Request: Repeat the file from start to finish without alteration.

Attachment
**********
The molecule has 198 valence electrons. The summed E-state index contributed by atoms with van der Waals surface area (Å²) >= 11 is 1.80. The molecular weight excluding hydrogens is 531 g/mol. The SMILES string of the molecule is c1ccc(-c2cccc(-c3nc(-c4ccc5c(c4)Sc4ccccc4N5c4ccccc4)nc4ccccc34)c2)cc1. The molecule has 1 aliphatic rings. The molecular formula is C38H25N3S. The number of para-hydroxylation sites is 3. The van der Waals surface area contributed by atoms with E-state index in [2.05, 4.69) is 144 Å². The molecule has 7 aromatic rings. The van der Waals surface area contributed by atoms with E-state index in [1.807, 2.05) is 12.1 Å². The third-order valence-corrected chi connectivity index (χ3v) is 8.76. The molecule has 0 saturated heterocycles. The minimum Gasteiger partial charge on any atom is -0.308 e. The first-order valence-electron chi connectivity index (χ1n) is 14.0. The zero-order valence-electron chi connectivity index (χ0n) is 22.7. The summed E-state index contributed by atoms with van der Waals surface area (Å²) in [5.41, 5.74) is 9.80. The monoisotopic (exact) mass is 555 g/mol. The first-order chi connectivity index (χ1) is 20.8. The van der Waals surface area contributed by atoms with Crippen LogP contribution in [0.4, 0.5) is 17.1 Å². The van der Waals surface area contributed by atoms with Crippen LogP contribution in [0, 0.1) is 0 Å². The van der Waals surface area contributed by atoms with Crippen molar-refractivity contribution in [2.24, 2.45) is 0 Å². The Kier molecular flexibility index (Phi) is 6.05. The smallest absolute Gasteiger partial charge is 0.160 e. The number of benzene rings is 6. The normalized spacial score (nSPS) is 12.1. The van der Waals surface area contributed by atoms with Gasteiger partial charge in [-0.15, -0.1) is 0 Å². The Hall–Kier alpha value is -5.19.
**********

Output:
The molecule has 198 valence electrons. The summed E-state index contributed by atoms with van der Waals surface area (Å²) >= 11 is 1.80. The molecular weight excluding hydrogens is 531 g/mol. The SMILES string of the molecule is c1ccc(-c2cccc(-c3nc(-c4ccc5c(c4)Sc4ccccc4N5c4ccccc4)nc4ccccc34)c2)cc1. The molecule has 1 aliphatic rings. The molecular formula is C38H25N3S. The number of para-hydroxylation sites is 3. The van der Waals surface area contributed by atoms with E-state index in [2.05, 4.69) is 144 Å². The molecule has 7 aromatic rings. The van der Waals surface area contributed by atoms with E-state index in [1.807, 2.05) is 12.1 Å². The third-order valence-corrected chi connectivity index (χ3v) is 8.76. The molecule has 0 saturated heterocycles. The minimum Gasteiger partial charge on any atom is -0.308 e. The first-order valence-electron chi connectivity index (χ1n) is 14.0. The zero-order valence-electron chi connectivity index (χ0n) is 22.7. The summed E-state index contributed by atoms with van der Waals surface area (Å²) in [5.41, 5.74) is 9.80. The monoisotopic (exact) mass is 555 g/mol. The first-order chi connectivity index (χ1) is 20.8. The van der Waals surface area contributed by atoms with Crippen LogP contribution in [0.4, 0.5) is 17.1 Å². The van der Waals surface area contributed by atoms with Crippen LogP contribution in [0, 0.1) is 0 Å². The van der Waals surface area contributed by atoms with Crippen molar-refractivity contribution in [2.24, 2.45) is 0 Å². The Kier molecular flexibility index (Phi) is 6.05. The smallest absolute Gasteiger partial charge is 0.160 e. The number of benzene rings is 6. The normalized spacial score (nSPS) is 12.1. The van der Waals surface area contributed by atoms with Gasteiger partial charge in [-0.15, -0.1) is 0 Å². The Hall–Kier alpha value is -5.19.